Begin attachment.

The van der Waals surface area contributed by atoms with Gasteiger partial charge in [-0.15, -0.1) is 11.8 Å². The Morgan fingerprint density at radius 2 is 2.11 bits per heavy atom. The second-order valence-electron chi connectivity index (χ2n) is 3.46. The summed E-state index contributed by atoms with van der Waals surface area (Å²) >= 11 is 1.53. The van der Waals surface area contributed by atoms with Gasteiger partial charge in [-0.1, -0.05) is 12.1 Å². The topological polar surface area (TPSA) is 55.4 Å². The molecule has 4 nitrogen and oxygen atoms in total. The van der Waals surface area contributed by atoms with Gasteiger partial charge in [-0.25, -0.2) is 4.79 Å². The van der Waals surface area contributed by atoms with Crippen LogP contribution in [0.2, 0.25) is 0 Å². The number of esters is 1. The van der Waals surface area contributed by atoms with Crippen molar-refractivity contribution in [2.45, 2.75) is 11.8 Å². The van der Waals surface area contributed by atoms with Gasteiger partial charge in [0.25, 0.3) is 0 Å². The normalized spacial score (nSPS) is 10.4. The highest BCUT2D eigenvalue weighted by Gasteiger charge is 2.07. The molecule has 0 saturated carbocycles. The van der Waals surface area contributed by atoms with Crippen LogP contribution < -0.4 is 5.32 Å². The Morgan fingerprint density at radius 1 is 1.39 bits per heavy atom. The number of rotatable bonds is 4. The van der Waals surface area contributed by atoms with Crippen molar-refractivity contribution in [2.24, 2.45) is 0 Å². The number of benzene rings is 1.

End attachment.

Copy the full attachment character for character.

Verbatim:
The van der Waals surface area contributed by atoms with Gasteiger partial charge in [-0.15, -0.1) is 11.8 Å². The Morgan fingerprint density at radius 2 is 2.11 bits per heavy atom. The second-order valence-electron chi connectivity index (χ2n) is 3.46. The summed E-state index contributed by atoms with van der Waals surface area (Å²) >= 11 is 1.53. The van der Waals surface area contributed by atoms with Gasteiger partial charge in [-0.1, -0.05) is 12.1 Å². The topological polar surface area (TPSA) is 55.4 Å². The molecule has 4 nitrogen and oxygen atoms in total. The van der Waals surface area contributed by atoms with Gasteiger partial charge in [-0.25, -0.2) is 4.79 Å². The van der Waals surface area contributed by atoms with Crippen LogP contribution in [0.2, 0.25) is 0 Å². The number of esters is 1. The van der Waals surface area contributed by atoms with Crippen molar-refractivity contribution in [2.45, 2.75) is 11.8 Å². The van der Waals surface area contributed by atoms with Gasteiger partial charge in [0.25, 0.3) is 0 Å². The normalized spacial score (nSPS) is 10.4. The highest BCUT2D eigenvalue weighted by Gasteiger charge is 2.07. The molecule has 0 saturated carbocycles. The van der Waals surface area contributed by atoms with Crippen LogP contribution < -0.4 is 5.32 Å². The Morgan fingerprint density at radius 1 is 1.39 bits per heavy atom. The number of rotatable bonds is 4. The van der Waals surface area contributed by atoms with Crippen molar-refractivity contribution in [2.24, 2.45) is 0 Å². The number of benzene rings is 1.